What’s more bad ass than wanting to make the world a better place through the creation of healthy foods?  When Ian Sage Gaffney co-founded Emmy’s Organics in Ithaca, NY, that’s what he did.  All Emmy’s Organics’ guilt-free desserts are organic, vegan, gluten-free and non-GMO.   That’s pretty bad ass for one cookie.  When he is not making products that are good for our bodies and good for the earth, Ian can be seen riding his motorcycle, in the DJ booth, and even featured in Rolling Stone Magazine.  All this makes him a BAO Bad Ass Legend, but honestly you had us with the “guilt-free macaroon.”


Be Yourself - Drink Kombucha - Drink BAO

New York's Own Kombucha

‎When was the last time you heard anyone recommend farming as a career choice?  That is what the legendary Joel Salatin recommended at his Earth Day speech last week as he made his convincing case about how the average consumer can support a more sustainable, healthier, local food system in the United States.  Joel never backs down, always speaks his mind and proves his points through real life experience.  He is the ultimate BAO Bad Ass Legend.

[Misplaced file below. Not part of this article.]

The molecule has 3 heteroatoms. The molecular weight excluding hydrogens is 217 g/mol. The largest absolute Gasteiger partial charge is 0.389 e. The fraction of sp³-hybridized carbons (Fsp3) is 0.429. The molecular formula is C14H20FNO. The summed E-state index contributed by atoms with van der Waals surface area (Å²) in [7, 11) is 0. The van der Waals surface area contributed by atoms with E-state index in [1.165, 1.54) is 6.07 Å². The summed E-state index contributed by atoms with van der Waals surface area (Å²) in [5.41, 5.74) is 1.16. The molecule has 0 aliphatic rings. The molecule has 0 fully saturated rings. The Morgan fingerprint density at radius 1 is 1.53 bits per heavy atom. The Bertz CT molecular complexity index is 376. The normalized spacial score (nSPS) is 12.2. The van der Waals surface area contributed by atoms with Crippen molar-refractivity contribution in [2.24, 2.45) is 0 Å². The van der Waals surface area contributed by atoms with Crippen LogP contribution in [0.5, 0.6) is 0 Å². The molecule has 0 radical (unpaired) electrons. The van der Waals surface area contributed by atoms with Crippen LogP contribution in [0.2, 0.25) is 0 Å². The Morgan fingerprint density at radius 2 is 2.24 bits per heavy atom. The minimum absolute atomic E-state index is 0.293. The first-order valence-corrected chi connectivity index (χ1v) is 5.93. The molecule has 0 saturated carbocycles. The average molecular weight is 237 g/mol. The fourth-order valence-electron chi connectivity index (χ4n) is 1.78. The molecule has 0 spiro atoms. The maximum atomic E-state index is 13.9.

Be Yourself - Drink Kombucha - Drink BAO

New York's Own Kombucha

‎Here is to Gaylord Nelson, a deserving BAO Bad Ass Legend, who as a U.S. Senator established the first Earth Day on April 22, 1970.  Inspired by the energy of anti-war activists, he took it upon himself to make environmental protection part of the national agenda.  Earth Day is now a global event raising the awareness of environmental protection issues for hundreds of millions of people each year.  If that is not bad ass enough, also in 1970 Gaylord called for Congressional hearings on the safety of oral contraception and for the first time forced the pharmaceutical companies to disclose a drug’s side-effect information in its packaging. 


Be Yourself - Drink Kombucha - Drink BAO

New York's Own Kombucha

Conversation with Deepak Chopra, Andrew Kimbrell and Debbie Barker from the Center for Food Safety and Gary Hirshberg, Founder and CEO Stonyfield Farm.

The USDA recently permitted genetically engineered (GE) alfalfa to be planted, most of which will be fed to dairy cattle. The government has not adequately tested the impact of GE crops on the environment, and human and animal health, and products containing genetically modified organisms (GMOs) will not be labeled:

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